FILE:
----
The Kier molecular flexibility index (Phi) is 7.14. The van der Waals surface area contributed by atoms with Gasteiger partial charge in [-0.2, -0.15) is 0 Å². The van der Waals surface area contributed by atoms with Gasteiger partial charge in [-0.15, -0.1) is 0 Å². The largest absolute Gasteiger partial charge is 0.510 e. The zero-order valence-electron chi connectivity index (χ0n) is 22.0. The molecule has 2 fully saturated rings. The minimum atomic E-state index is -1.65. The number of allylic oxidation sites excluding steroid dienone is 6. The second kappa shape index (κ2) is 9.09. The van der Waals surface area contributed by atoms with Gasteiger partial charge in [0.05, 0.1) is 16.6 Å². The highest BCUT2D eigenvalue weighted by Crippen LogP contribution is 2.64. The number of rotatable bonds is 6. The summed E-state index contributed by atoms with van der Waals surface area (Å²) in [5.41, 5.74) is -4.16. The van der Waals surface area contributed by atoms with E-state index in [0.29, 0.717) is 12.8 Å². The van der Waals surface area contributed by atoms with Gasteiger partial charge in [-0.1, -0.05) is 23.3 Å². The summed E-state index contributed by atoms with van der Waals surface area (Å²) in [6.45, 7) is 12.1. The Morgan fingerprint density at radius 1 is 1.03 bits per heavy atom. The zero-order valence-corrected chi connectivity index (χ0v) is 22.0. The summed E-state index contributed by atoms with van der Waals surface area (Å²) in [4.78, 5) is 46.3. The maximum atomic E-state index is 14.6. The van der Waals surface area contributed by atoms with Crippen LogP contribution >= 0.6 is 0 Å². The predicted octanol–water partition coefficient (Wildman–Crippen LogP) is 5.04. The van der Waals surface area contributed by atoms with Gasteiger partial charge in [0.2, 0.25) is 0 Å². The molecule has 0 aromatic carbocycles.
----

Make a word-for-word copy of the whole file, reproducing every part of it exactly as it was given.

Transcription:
The Kier molecular flexibility index (Phi) is 7.14. The van der Waals surface area contributed by atoms with Gasteiger partial charge in [-0.2, -0.15) is 0 Å². The van der Waals surface area contributed by atoms with Gasteiger partial charge in [-0.15, -0.1) is 0 Å². The largest absolute Gasteiger partial charge is 0.510 e. The zero-order valence-electron chi connectivity index (χ0n) is 22.0. The molecule has 2 fully saturated rings. The minimum atomic E-state index is -1.65. The number of allylic oxidation sites excluding steroid dienone is 6. The second kappa shape index (κ2) is 9.09. The van der Waals surface area contributed by atoms with Gasteiger partial charge in [0.05, 0.1) is 16.6 Å². The highest BCUT2D eigenvalue weighted by Crippen LogP contribution is 2.64. The number of rotatable bonds is 6. The summed E-state index contributed by atoms with van der Waals surface area (Å²) in [5.41, 5.74) is -4.16. The van der Waals surface area contributed by atoms with E-state index in [0.29, 0.717) is 12.8 Å². The van der Waals surface area contributed by atoms with Gasteiger partial charge in [-0.1, -0.05) is 23.3 Å². The summed E-state index contributed by atoms with van der Waals surface area (Å²) in [6.45, 7) is 12.1. The Morgan fingerprint density at radius 1 is 1.03 bits per heavy atom. The zero-order valence-corrected chi connectivity index (χ0v) is 22.0. The summed E-state index contributed by atoms with van der Waals surface area (Å²) in [4.78, 5) is 46.3. The maximum atomic E-state index is 14.6. The van der Waals surface area contributed by atoms with Crippen LogP contribution >= 0.6 is 0 Å². The predicted octanol–water partition coefficient (Wildman–Crippen LogP) is 5.04. The van der Waals surface area contributed by atoms with Gasteiger partial charge in [0.2, 0.25) is 0 Å². The molecule has 0 aromatic carbocycles.